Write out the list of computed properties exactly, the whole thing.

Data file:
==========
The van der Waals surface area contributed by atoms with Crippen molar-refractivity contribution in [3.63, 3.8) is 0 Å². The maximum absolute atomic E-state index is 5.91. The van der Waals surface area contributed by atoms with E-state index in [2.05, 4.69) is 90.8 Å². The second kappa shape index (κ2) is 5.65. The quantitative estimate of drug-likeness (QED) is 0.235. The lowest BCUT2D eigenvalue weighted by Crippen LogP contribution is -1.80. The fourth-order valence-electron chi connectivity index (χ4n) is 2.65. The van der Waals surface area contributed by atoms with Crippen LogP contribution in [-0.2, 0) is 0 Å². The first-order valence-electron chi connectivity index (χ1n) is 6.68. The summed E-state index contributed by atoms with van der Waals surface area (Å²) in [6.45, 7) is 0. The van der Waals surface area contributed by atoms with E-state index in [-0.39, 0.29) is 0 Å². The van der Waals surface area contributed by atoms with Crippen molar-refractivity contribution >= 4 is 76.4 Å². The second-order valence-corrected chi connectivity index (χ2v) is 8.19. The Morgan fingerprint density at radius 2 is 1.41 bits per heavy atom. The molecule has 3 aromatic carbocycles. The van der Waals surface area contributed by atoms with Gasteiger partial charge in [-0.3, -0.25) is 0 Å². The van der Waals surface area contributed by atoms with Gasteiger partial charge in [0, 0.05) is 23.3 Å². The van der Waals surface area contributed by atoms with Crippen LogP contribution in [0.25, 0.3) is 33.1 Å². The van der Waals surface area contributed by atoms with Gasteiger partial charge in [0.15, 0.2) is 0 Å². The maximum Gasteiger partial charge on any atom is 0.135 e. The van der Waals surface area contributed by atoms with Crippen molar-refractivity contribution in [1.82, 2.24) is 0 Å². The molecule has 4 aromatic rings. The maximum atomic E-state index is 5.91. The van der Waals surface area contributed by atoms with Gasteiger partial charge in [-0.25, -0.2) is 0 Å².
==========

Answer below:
The van der Waals surface area contributed by atoms with Crippen molar-refractivity contribution in [3.63, 3.8) is 0 Å². The maximum absolute atomic E-state index is 5.91. The van der Waals surface area contributed by atoms with E-state index in [2.05, 4.69) is 90.8 Å². The second kappa shape index (κ2) is 5.65. The quantitative estimate of drug-likeness (QED) is 0.235. The lowest BCUT2D eigenvalue weighted by Crippen LogP contribution is -1.80. The fourth-order valence-electron chi connectivity index (χ4n) is 2.65. The van der Waals surface area contributed by atoms with Crippen LogP contribution in [-0.2, 0) is 0 Å². The first-order valence-electron chi connectivity index (χ1n) is 6.68. The summed E-state index contributed by atoms with van der Waals surface area (Å²) in [6.45, 7) is 0. The van der Waals surface area contributed by atoms with E-state index in [-0.39, 0.29) is 0 Å². The van der Waals surface area contributed by atoms with Crippen molar-refractivity contribution >= 4 is 76.4 Å². The second-order valence-corrected chi connectivity index (χ2v) is 8.19. The Morgan fingerprint density at radius 2 is 1.41 bits per heavy atom. The molecule has 3 aromatic carbocycles. The van der Waals surface area contributed by atoms with Gasteiger partial charge in [-0.3, -0.25) is 0 Å². The van der Waals surface area contributed by atoms with Gasteiger partial charge in [0, 0.05) is 23.3 Å². The van der Waals surface area contributed by atoms with Crippen LogP contribution in [0.25, 0.3) is 33.1 Å². The van der Waals surface area contributed by atoms with Gasteiger partial charge in [0.15, 0.2) is 0 Å². The maximum Gasteiger partial charge on any atom is 0.135 e. The van der Waals surface area contributed by atoms with Crippen molar-refractivity contribution in [1.82, 2.24) is 0 Å². The molecule has 4 aromatic rings. The maximum atomic E-state index is 5.91. The van der Waals surface area contributed by atoms with Gasteiger partial charge in [-0.25, -0.2) is 0 Å².